Education, poverty and domestic violence are linked — especially for Black girls.
The less access a young woman has to education, the more likely she is to live in poverty, and the more likely she is to be a victim of domestic violence. For African American girls, school systems are often stacked against them, excluding them from the educational opportunities their white peers receive and setting them up to face lifelong consequences.
Author and activist Dr. Monique Morris described public schools as a “location for punishment” for African American girls, who she argues begin seeing educational disparities by the age of 5 in her January 2019 TED Talk. Morris explores the issue in her 2015 book, “Pushout: The Criminalization of Black Girls in Schools.” The Domestic Violence Network (DVN) will host a screening of her documentary of the same name Dec. 12 at Central Library.
“Black girls are struggling to be seen, working to be free and fighting to be included in the landscape of promise that a safe space to learn provides,” Morris said in her TED Talk.
The statistics are jarring. According to Discipline Data for Girls in Public Schools from the Department of Education Office for Civil Rights in 2018, Black girls are six times more likely than their white female peers to be suspended, three times more likely to receive an in-school suspension, two times more likely to receive corporal punishment, three times more likely to be referred to law enforcement and four times more likely to be arrested at school.
Viral videos showing Black girls in elementary school being restrained by school disciplinary officers and a young African American woman being dragged in her seat by an officer during class illustrate this data and are disturbing reminders that Black girls often do not have the privilege of thinking of school as a “safe haven.”
Colleen Curtin, Youth Program coordinator for the DVN and the organizer of the event, hopes the screening and discussion will inspire educators and lawmakers to consider the effects that the culture of discipline has on young women of color.
“It used to be that when you got in trouble at school,” Curtin said, “you went to the office or saw the dean. Now, students are meeting with disciplinary officers. Those officers often feel compelled to treat these students like they were breaking the law on the street.”
This criminalization of minor disciplinary infractions, which overwhelmingly affects students of color, can ultimately lead to disenfranchisement from an academic setting or expulsion. That disconnect from school leads to a lack of education, idle time for high-risk activities and limited job opportunities.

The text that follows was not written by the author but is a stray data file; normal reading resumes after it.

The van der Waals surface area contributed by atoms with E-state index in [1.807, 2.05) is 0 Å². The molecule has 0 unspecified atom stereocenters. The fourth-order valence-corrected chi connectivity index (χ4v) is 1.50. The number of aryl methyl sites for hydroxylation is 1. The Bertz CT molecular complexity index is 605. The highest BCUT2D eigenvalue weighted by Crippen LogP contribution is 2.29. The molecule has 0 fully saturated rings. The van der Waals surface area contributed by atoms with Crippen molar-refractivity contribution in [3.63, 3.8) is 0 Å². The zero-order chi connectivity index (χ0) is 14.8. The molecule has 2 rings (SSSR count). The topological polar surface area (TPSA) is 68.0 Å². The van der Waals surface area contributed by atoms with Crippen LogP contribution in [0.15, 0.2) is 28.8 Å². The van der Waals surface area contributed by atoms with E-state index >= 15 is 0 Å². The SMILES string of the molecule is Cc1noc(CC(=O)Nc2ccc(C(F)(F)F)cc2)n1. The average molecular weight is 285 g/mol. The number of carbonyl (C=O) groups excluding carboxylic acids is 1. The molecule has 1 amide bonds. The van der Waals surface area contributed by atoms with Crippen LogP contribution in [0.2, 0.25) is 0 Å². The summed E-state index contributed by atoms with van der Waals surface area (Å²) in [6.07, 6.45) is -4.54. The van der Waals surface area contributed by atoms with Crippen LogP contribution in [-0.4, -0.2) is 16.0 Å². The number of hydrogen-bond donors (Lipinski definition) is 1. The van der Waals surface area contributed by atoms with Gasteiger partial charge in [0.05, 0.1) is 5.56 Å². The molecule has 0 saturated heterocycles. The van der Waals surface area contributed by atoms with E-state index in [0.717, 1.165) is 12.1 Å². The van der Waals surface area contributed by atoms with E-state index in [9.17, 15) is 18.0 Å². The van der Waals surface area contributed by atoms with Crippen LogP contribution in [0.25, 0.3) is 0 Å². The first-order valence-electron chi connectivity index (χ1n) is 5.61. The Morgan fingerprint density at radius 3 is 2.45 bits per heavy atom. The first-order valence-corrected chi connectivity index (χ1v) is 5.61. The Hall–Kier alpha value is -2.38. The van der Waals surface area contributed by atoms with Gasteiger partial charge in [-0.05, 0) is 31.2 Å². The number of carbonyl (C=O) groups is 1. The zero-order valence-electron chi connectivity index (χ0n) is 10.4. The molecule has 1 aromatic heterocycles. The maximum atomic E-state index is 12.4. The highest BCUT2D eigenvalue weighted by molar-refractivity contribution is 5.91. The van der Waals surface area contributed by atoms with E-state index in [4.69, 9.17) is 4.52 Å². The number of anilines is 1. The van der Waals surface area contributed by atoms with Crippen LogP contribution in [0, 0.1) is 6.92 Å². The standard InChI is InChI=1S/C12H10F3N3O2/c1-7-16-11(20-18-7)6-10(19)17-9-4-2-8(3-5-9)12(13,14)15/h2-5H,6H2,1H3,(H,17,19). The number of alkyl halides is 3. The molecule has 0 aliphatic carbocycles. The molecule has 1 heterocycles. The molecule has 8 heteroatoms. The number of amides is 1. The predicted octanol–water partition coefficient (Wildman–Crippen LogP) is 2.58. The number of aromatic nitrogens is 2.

Curtin argues that many instances considered to be school discipline issues are not reflective of actual discipline problems, and instead reflect an attempt to communicate that students need help. When students are punished during their attempts to get help, it’s counterproductive.
“Schools need to reevaluate how they handle disciplinary action,” Curtin said. “Behavior is communication, and in people whose frontal lobes aren’t fully developed, sometimes communication can seem like behavioral issues. If I was being punished every time I tried to communicate I needed help,” Curtin added, “I would just stop asking for help.”
If young Black girls learn from an early age that they can’t go to teachers and school staff for help, not only are they risking academic struggles, they’re more likely to stay silent about dangerous situations.
According to a Centers for Disease Control and Prevention Risk Assessment survey from 2018, Indiana ranks third in the nation for dating and sexual violence amongst teenagers.
“If schools criminalize discipline and push kids out, it can be really isolating,” Curtin said. “A lot of times, it’s hard for adults to wrap their heads around our kids dating, so instances of dating violence are referred to as ‘bullying.’ Many times, we’re talking about dating violence.”
In addition to the documentary, there will be a 30-minute panel discussion, which will consist of both a moderated conversation and an open forum with the audience. The panel will include community members such as Katie Blair of the ACLU and Crystal Haslett of the Metropolitan School District of Washington Township.
“I’m really expecting this conversation to be impactful,” Curtin said. “We need to find a way to combat this violence and change the system so schools are a place for safe learning.”
“Pushout” aims to give a voice to Black girls struggling with an educational system not designed for them to succeed, and the DVN aims to do the same through the screening.
“I would love for students to walk away from this screening with a plan for how they’re going to combat this violence in their schools,” Curtin said. “They have a powerful voice and they see what is happening in their school hallways. Our kids deserve to have a good education and feel safe at school, and that’s not the case for all students.”
Contact staff writer Breanna Cooper at 317-762-7848. Follow her on Twitter @BreannaNCooper